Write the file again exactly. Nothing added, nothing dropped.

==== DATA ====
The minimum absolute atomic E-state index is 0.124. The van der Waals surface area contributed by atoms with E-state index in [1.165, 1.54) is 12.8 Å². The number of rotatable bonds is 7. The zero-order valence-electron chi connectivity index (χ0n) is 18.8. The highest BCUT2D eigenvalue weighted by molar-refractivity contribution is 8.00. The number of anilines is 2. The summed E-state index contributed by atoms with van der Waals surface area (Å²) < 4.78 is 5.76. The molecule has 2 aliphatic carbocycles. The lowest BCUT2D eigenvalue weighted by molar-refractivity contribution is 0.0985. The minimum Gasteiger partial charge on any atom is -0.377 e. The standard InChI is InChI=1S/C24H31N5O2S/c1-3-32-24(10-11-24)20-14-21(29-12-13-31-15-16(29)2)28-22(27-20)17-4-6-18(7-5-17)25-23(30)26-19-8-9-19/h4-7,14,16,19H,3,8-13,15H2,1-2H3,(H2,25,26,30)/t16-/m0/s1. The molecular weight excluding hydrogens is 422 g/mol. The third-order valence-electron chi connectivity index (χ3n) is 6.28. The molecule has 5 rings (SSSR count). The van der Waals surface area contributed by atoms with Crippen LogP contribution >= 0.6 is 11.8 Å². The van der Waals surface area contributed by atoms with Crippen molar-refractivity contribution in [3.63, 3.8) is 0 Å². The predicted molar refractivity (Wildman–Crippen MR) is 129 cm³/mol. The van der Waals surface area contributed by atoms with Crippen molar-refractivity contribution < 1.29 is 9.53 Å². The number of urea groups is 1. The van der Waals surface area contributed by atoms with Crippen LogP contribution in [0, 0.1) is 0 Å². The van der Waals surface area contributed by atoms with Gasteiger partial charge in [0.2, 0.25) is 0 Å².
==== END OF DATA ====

The minimum absolute atomic E-state index is 0.124. The van der Waals surface area contributed by atoms with E-state index in [1.165, 1.54) is 12.8 Å². The number of rotatable bonds is 7. The zero-order valence-electron chi connectivity index (χ0n) is 18.8. The highest BCUT2D eigenvalue weighted by molar-refractivity contribution is 8.00. The number of anilines is 2. The summed E-state index contributed by atoms with van der Waals surface area (Å²) < 4.78 is 5.76. The molecule has 2 aliphatic carbocycles. The lowest BCUT2D eigenvalue weighted by molar-refractivity contribution is 0.0985. The minimum Gasteiger partial charge on any atom is -0.377 e. The standard InChI is InChI=1S/C24H31N5O2S/c1-3-32-24(10-11-24)20-14-21(29-12-13-31-15-16(29)2)28-22(27-20)17-4-6-18(7-5-17)25-23(30)26-19-8-9-19/h4-7,14,16,19H,3,8-13,15H2,1-2H3,(H2,25,26,30)/t16-/m0/s1. The molecular weight excluding hydrogens is 422 g/mol. The third-order valence-electron chi connectivity index (χ3n) is 6.28. The molecule has 5 rings (SSSR count). The van der Waals surface area contributed by atoms with Crippen LogP contribution >= 0.6 is 11.8 Å². The van der Waals surface area contributed by atoms with Crippen molar-refractivity contribution in [3.63, 3.8) is 0 Å². The predicted molar refractivity (Wildman–Crippen MR) is 129 cm³/mol. The van der Waals surface area contributed by atoms with Crippen molar-refractivity contribution < 1.29 is 9.53 Å². The number of urea groups is 1. The van der Waals surface area contributed by atoms with Crippen LogP contribution in [0, 0.1) is 0 Å². The van der Waals surface area contributed by atoms with Gasteiger partial charge in [0.2, 0.25) is 0 Å².